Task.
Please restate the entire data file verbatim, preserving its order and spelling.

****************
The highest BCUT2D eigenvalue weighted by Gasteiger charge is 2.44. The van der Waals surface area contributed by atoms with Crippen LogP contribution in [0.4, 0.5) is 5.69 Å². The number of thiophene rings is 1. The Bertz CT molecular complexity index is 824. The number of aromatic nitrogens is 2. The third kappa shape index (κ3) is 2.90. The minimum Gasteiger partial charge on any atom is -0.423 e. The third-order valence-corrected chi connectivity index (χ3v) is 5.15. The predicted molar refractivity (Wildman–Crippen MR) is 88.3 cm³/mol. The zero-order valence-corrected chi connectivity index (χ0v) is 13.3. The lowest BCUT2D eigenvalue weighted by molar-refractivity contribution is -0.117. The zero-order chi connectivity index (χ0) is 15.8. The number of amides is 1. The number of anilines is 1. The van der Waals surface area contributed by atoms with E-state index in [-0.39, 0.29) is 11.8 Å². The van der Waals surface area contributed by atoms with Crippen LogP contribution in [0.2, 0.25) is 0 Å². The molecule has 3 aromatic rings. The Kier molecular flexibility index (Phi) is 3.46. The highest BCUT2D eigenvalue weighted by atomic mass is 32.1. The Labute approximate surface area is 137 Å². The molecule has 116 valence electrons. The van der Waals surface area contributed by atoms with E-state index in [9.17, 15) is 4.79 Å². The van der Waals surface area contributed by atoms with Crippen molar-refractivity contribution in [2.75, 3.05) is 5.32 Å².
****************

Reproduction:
The highest BCUT2D eigenvalue weighted by Gasteiger charge is 2.44. The van der Waals surface area contributed by atoms with Crippen LogP contribution in [0.4, 0.5) is 5.69 Å². The number of thiophene rings is 1. The Bertz CT molecular complexity index is 824. The number of aromatic nitrogens is 2. The third kappa shape index (κ3) is 2.90. The minimum Gasteiger partial charge on any atom is -0.423 e. The third-order valence-corrected chi connectivity index (χ3v) is 5.15. The predicted molar refractivity (Wildman–Crippen MR) is 88.3 cm³/mol. The zero-order valence-corrected chi connectivity index (χ0v) is 13.3. The lowest BCUT2D eigenvalue weighted by molar-refractivity contribution is -0.117. The zero-order chi connectivity index (χ0) is 15.8. The number of amides is 1. The number of anilines is 1. The van der Waals surface area contributed by atoms with E-state index in [-0.39, 0.29) is 11.8 Å². The van der Waals surface area contributed by atoms with Crippen LogP contribution in [0.2, 0.25) is 0 Å². The molecule has 3 aromatic rings. The Kier molecular flexibility index (Phi) is 3.46. The highest BCUT2D eigenvalue weighted by atomic mass is 32.1. The Labute approximate surface area is 137 Å². The molecule has 116 valence electrons. The van der Waals surface area contributed by atoms with E-state index in [9.17, 15) is 4.79 Å². The van der Waals surface area contributed by atoms with Crippen molar-refractivity contribution in [2.75, 3.05) is 5.32 Å².